“The only way to influence is to participate,” he said. “Only 20 years ago, Chinese Americans had no elected official in the South Bay (Santa Clara County), let alone any influence. Today we have had forty to fifty elected officials, school board directors, city councilman and particularly in Cupertino. As first generation Chinese Americans, we are so proud of our own culture, we are modest, hardworking, and will be recognized if we communicate with the mainstream and get recognized,” said Kung.
Kung’s daughter Angela, who majored in political science at UC Santa Barbara and now works at AT&T in San Francisco, is also an activist in local community service. His wife Margaret whom he met in Austin, Texas, works in accounting and finance and is a strong supporter of Kung’s passion for community service.
When Mike Honda was elected to Congress, Hsing partnered with him to boost the Asian American community nationally.
“Traditionally, politicians have seen Asian Americans in general as a place to tap for money. But the issue for local groups and Hsing Kung is we don’t want to be the people you just come to for money. We have resources for policy. We understand technology and domestic and foreign affairs, and it’s a community with a deep well of talent,”
Managing partner at Acorn Campus Ventures
Age: 69 • MBA, Santa Clara University (1979) • PhD, Electrical Engineering, University of California Berkeley (1974) • MS, University of Texas at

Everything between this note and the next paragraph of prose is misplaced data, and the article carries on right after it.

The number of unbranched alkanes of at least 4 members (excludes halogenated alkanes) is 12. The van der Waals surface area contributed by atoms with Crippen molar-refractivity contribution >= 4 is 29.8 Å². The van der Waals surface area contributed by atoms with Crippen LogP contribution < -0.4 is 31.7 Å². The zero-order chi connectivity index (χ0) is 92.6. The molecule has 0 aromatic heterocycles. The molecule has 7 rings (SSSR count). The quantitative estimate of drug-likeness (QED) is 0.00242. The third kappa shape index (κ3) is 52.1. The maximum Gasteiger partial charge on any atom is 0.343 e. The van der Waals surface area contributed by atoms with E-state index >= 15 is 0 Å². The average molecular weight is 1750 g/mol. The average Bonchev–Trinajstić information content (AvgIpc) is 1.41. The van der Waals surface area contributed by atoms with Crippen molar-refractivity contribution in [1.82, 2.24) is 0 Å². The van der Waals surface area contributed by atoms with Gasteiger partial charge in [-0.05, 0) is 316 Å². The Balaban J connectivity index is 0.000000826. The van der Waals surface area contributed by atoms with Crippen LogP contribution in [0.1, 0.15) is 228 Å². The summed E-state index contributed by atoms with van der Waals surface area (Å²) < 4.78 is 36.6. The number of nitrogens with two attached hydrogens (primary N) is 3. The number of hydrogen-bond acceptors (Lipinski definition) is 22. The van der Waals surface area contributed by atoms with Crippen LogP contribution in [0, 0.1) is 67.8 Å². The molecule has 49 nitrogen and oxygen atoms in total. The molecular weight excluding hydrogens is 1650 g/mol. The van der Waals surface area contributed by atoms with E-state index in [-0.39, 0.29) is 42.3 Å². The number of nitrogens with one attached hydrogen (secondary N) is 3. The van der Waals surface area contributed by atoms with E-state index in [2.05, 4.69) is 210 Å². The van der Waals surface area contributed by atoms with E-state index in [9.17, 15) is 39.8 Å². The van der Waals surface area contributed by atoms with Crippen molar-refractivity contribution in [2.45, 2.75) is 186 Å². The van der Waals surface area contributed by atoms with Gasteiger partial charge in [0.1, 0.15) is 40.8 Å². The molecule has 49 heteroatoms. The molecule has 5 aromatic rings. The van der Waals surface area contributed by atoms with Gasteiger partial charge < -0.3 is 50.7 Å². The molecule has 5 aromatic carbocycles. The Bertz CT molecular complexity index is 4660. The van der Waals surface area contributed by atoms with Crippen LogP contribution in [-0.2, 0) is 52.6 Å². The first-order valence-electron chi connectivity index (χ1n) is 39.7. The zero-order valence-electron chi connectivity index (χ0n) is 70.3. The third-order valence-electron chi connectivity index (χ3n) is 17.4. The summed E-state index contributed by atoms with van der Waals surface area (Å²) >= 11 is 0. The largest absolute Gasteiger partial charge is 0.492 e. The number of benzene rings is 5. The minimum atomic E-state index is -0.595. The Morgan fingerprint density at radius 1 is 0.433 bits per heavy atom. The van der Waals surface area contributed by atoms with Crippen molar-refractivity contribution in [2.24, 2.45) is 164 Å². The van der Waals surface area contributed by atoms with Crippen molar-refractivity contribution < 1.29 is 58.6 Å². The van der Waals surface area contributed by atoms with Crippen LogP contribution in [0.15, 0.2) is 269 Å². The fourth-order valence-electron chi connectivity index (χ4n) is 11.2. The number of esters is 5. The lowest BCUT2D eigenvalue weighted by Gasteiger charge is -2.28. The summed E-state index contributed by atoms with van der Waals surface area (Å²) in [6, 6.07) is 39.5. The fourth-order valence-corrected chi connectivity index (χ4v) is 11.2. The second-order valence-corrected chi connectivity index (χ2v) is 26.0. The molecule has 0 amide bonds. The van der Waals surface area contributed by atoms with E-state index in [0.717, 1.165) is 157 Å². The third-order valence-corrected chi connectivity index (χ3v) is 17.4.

Austin (1969) • BS, National Cheng Kung
University (1967) • Managing partner, Acorn Campus Ventures (2006-present) • Chairman, InnoLight Technology (2006-present) • Senior vice-president,
Opnext Inc (2003-2005) • Co-founder and CEO, Pine
Photonics (2000-2003) • Founder and chairman. LuxNet Corporation (1999-present) • Vice-president, AXT
(1997-1999) • Co-founder and VP Manufacturing, SDL (1983-1996) • Project manager/R&D engineer, Hewlett Packard (1974-1983) said Honda.
For new immigrants who come to Silicon Valley and US in general, Kung has some heartfelt advice: “Integrating into the mainstream is a major challenge for many new immigrants.
“As long as everyone reminds themselves of their social responsibilities, makes an effort to achieve that from registering to vote, gets involved in political campaigns and eventually participates in elections, it’s only a matter of time before that integration will be achieved. The more you give to your local community, the more you will receive eventually.”
Hsing Kung has devoted himself to building bridges between the Asian community and the mainstream to understand Asian needs better.